I often speak proudly of my Dene culture. I grew up on the Rez, surrounded by northern accents and wild food and the boreal forest.
But my Mom married my Dad before Bill c-31 so all sudden she became a registered Treaty Indian. But while she was “legally” now an Indian, she would just smile, laugh, and tell me, “I’m Métis. I’m proud to be.”
Mom grew up on the Farm. The Farm is this magical piece of land located down the road from Batoche, across the river from the St. Laurent Pilgrimage, and we would spend lazy weeks in our youth there, as well as a Boxing Day. I remember a small house filled to the brim with kids, laughter, the smell of smoke from the wood stove, and horse manure. To this day, horse manure smells like home and reminds me of my grandparents, which is both awful and hilarious. As we grew up, we learned that Mom used to chariot race, my Uncles used to chuck-wagon race, and that they rode horses down the Buffalo Pit, which is insane. Grandpa used to give us peppermint candies, and never let us touch his TV. Grandma would kick us outside when we got too loud, and my brother Trent made it game to sneak back into the small house without Grandma knowing. I would spend hours outside, feeding the horses, walking in the pens, talking to the animals. It was an amazing place for me.
Grandma and Grandpa Boyer have both passed away, as has my Uncle Terry, so for now, my Uncle Allan and his wife, Ruth, are at the farm. They are active in the community, and continue to keep horses. They often hitch their horses up to the wagon and take the grandkids out for rides, and while we all went there to celebrate Uncle’s 64th birthday, my cousin Joylynn and I decided to ask if he would hitch the horses for all of us.
The Boyers, my maternal side, we’re a small branch of the family but we are fiercely loyal to one another. My Boyer cousins are kind and sweet, mischievous and ambitious. They were always held up as the “good” ones – they would talk to each other like “Sister, can you come help me?” and “Yes brother, I would be glad too.“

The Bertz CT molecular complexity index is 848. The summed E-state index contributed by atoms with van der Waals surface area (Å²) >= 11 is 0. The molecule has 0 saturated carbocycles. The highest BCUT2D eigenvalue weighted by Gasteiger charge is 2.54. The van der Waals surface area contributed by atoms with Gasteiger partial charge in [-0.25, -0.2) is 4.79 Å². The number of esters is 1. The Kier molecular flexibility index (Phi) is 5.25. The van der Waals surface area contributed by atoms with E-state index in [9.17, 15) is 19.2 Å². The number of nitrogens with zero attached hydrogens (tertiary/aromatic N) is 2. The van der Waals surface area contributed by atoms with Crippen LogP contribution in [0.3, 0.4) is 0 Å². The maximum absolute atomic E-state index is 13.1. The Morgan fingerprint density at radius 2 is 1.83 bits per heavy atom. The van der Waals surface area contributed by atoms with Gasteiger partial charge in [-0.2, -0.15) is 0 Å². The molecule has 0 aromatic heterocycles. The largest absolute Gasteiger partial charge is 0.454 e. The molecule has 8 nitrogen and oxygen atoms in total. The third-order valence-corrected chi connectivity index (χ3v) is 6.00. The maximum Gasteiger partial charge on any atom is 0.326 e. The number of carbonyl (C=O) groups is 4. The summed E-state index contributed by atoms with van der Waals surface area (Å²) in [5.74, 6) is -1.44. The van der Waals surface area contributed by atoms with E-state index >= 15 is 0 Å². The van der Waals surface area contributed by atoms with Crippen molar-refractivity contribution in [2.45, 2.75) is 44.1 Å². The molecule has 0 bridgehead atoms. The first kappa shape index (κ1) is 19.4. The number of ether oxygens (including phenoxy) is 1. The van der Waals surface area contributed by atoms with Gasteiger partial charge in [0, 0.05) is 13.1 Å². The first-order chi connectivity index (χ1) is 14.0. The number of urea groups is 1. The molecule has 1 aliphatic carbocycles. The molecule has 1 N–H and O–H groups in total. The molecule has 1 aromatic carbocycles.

My brothers and I were the ones throwing frozen hay bales on one another and trying to ride the wild horses bareback.
So knowing that, we made Joylynn ask, as she’s sweet and kind and his daughter, and he agreed. Joylynn and I said we would help.
To us, that meant a mini-Metis photoshoot.
We all have our strengths.
Thomas, Uncle Allan and Auntie Ruth gathered the horses in the pen, as Joylynn and I walked around poison ivy and were locked out of the pen, as we were basically useless. It was humbling to see how comfortable Thomas was with the horses, especially the two big ones – rather spirited and testy with all the new faces around.
We just tried to avoid the fresh green droppings everywhere.
Oh, farm life.
We hopped on the back of the wagon with the little ones, and Abby the Horse was saddled for the older kids to try out. Kate, Serenity, Harmony, Hansel, Colton – all our big kids hopped on and took turns, and if one was afraid, another held the reins and walked with them. They are so considerate to one another, and while they were being all sweet, Joylynn and I sat on the back, heckling them:
“Whaa whaa, try galloping. Your Dad could do it!”
“We used to ride wild horses!”
“Just try running, it’s fun!”
I know, we’re amazing at adulting.
We made it back to the Farm just as the skies turned grey. They did the horse-stuff while we cleaned up the BBQ and party food, and we said our goodbyes and hugs. Boyer Gatherings like this are few and far between for us, as we have kids, work, activities, and such, but seeing Uncle laugh and smile as more and more of us showed up to celebrate with him, was so great.
And Aerie riding her first horse on the Farm, like I did and my mom did, was pretty damn amazing as well.
– tenille campbell